Subwoofer installation on 2012 Camaro Convertible

I’m going to fragment up various parts of fixing the stereo in this car.  I wish they just had a “real” premium sound system from the factory so I wouldn’t have to deal with it nor have the liability of theft. But, I digress.  This article covers the way I chose to replace the stock subwoofer in the Camaro and my principles for why I did it this way.

The stock sub hardly moves, causing a dampening of low frequencies that boarder-line clips low end. But, if it did move (even the little it does)…  it is in a free-air chamber. the sub fires through a port between the seat cushion, yet the back of the sub is in a big metal chamber with holes in the front, tops, sides and back.  All of which, in the convertible, are also within the interior compartment. That is right, behind that structure is the inside where the convertible top tucks. This is bad, as all the sound waves from the back of the sub get pushed (delayed and reflected) back into the interior to mess with all the sound waves making a muddled mess rather than the one sound source you want.

JL audio has a stealth enclosure that works to defeat this issue a bit (at the cost of already rare trunk space) by placing two tens that fire in the trunk and use a port that goes through the rear wall carpet and stops at the port between the seats.  This is better… but it still has a number of air channels pounding bass waves A; the port pushes pressure waves B: the subs in the trunk make every other air opening between the trunk and the interior cabin pound waves. Oh, and they want ~900$ plus you get to cut the rear carpet and liners up a lot.

So, I took a cheaper and, in my mind, a better approach. I sealed up the left two thirds of the area behind the seat with tape, filled the other 1/3 with poly batting, then lined the 2/3 side with expanding foam sealant to prevent serious air movement.  This “kind of” gives me a sealed enclosure and should seriously assist in deadening rogue sound waves.

Incidentally, in retrospect, the car now has considerably less road noise from the rear of the car. I was a little depressed that i don’t hear the exhaust note as well as I once did. So, it does help block rogue sound transmission.

Here is the factory location:

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Love those holes! How about the inside looking at the side?

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Taping up the inside (that foam is sticky/expanding)

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I cut a plexiglass panel and used noise batting above to protect the control box.

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Poly batting filled the drivers side (which left access to the harness, including battery cables etc.)

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Now sealed up behind tape

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After the rear and sides were taped up over all connector ends, clips, and holes I applied the carefully controlled layer of Great Stuff expanding foam sealant to the rear and sides.  The front will be done after, so that we can maintain access. 🙂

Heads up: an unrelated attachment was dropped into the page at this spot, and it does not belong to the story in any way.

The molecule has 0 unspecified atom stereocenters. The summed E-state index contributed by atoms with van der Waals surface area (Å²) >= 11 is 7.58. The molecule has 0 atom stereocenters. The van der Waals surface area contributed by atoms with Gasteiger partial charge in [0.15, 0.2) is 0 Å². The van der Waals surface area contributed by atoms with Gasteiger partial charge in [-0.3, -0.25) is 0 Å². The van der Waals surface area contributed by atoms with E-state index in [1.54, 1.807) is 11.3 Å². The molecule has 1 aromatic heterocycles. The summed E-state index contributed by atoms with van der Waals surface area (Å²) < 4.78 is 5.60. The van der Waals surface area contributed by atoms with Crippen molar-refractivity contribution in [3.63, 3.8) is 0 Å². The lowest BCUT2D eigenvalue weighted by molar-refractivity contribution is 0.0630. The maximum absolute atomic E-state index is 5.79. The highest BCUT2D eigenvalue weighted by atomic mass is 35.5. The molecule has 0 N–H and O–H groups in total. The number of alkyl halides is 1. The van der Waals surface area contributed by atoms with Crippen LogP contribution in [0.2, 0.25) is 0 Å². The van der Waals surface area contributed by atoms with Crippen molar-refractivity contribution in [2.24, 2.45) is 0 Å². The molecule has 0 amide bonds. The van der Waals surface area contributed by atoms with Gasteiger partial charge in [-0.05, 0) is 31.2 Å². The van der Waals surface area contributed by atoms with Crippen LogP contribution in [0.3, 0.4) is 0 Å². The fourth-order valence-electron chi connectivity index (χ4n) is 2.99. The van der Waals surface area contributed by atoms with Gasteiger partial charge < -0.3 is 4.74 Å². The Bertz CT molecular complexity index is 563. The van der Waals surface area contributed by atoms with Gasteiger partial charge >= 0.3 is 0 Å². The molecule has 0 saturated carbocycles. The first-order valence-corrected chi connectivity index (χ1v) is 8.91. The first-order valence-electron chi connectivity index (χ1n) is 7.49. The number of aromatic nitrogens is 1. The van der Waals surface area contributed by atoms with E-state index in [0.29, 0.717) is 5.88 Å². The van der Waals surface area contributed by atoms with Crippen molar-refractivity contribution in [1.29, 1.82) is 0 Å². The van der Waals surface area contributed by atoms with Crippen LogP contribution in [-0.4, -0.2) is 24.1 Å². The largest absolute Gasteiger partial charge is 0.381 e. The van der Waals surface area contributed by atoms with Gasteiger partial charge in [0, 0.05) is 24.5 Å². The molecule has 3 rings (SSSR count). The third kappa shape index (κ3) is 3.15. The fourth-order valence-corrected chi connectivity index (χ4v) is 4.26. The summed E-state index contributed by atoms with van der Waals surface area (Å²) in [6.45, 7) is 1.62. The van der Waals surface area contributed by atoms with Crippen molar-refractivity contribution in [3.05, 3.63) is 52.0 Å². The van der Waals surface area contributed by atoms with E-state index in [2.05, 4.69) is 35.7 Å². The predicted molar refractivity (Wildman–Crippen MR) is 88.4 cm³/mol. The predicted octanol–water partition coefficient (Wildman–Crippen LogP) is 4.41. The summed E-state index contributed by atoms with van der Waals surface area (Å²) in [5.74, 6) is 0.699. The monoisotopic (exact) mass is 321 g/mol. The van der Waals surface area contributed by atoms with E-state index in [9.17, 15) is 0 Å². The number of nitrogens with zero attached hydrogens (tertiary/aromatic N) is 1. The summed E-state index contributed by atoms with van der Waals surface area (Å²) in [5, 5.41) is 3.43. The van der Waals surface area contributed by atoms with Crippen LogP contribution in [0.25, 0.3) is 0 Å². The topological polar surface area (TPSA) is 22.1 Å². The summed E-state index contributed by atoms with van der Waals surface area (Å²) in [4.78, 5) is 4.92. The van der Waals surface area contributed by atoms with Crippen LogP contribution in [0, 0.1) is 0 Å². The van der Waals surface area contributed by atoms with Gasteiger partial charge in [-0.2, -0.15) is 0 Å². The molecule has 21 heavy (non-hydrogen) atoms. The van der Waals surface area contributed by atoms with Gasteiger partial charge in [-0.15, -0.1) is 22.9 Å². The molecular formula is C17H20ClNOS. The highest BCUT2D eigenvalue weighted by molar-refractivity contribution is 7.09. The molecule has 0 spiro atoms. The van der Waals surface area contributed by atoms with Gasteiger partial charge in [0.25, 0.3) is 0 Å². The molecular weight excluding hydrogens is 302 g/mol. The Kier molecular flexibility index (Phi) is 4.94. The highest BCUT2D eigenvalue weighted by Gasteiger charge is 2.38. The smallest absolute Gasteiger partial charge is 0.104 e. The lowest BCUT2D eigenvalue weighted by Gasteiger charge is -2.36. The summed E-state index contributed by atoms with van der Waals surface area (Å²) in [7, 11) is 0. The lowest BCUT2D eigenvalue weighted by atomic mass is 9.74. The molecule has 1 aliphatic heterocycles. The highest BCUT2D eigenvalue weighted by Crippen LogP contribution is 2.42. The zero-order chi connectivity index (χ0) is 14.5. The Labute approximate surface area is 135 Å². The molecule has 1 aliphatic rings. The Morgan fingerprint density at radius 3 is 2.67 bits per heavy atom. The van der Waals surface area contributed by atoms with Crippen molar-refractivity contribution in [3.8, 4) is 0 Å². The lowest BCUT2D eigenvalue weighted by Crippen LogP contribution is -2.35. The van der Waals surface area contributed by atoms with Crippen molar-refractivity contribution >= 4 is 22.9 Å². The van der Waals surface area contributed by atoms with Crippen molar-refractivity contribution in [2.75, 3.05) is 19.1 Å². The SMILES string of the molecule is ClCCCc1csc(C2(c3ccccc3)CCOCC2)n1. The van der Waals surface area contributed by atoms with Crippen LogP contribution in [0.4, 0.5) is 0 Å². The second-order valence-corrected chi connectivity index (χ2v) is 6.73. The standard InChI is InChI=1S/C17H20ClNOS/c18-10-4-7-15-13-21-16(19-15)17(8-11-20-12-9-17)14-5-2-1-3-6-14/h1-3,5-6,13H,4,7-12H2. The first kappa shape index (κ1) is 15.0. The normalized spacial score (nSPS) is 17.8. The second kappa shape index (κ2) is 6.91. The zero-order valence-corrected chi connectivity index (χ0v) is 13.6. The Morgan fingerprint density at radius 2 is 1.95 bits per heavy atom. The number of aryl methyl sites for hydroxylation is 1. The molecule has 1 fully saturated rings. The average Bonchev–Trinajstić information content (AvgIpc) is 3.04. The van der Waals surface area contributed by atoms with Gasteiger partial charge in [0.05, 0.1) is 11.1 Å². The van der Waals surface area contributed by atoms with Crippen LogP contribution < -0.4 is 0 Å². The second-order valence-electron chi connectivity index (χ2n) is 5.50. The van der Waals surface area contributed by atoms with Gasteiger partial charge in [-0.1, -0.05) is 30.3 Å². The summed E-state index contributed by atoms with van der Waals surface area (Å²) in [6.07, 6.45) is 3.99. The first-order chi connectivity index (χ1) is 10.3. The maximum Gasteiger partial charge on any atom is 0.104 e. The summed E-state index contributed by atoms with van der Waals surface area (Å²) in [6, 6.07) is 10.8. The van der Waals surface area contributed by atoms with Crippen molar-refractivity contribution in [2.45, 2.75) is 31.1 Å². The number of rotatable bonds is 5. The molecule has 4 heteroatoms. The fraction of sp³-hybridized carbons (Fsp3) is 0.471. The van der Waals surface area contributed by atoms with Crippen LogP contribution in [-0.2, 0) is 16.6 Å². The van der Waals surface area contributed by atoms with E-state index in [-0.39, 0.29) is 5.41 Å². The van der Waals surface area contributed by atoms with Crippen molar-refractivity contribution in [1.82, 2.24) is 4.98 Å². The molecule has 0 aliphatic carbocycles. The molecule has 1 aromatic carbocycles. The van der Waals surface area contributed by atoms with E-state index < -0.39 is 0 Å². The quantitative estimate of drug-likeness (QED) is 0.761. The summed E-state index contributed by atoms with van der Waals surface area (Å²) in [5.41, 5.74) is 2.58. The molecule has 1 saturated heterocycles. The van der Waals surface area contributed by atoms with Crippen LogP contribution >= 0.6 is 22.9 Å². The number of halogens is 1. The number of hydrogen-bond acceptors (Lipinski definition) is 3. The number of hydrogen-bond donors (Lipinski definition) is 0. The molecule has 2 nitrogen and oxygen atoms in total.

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Then the front gets a light coat, followed by a protective wax paper piece.

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I let it sit a little while and cure.  Then after it is no longer sticky, I used my finger tips to carve / peel pieces out that over expanded. This left me with a nice sealed area.  Note: I didn’t make it perfect, frankly, odd textures will help disperse sound waves better than flat.

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Wala… now for the speaker.

The factory sub uses two voice coils, so it has two pairs of wires going to it.  They are plenty big for the power I’ll be pushing, this isn’t trying liquify my spinal cord.  What I did was salvage the connector from the factory speaker, took both positives together and both negatives together. I can do this because I am NOT keeping the factory Boston Acoustics amp.  This will give me twice the wire size of a single pair to my new mono subwoofer amp channel. (rocket science there).  I then attached that to the paralleled dual voice coils on the new kicker subwoofer (two 4 ohm in parallel is 2 ohm load, for the amp, perfect.)

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Well, crap. The adapter board I picked up has an air gap. Probably should have just rebuilt the factory metal plate from the original sub.

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So, rubber to the rescue!

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Now, connect to the factory harness and screw!

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UPDATE: The kicker sub was disappointing. I should have known better. It had a low sensitivity rating.  I replaced it with another driver that fits the space, has the same power rating and should sound (it does) about 70% louder, as it is more efficient.

I removed the MDF panel and used the factory metal bracket, drilled for the new mounting. The reason that I did this, is that the plastic port in the back of the seat is intended to seal / conform to that exact contour.

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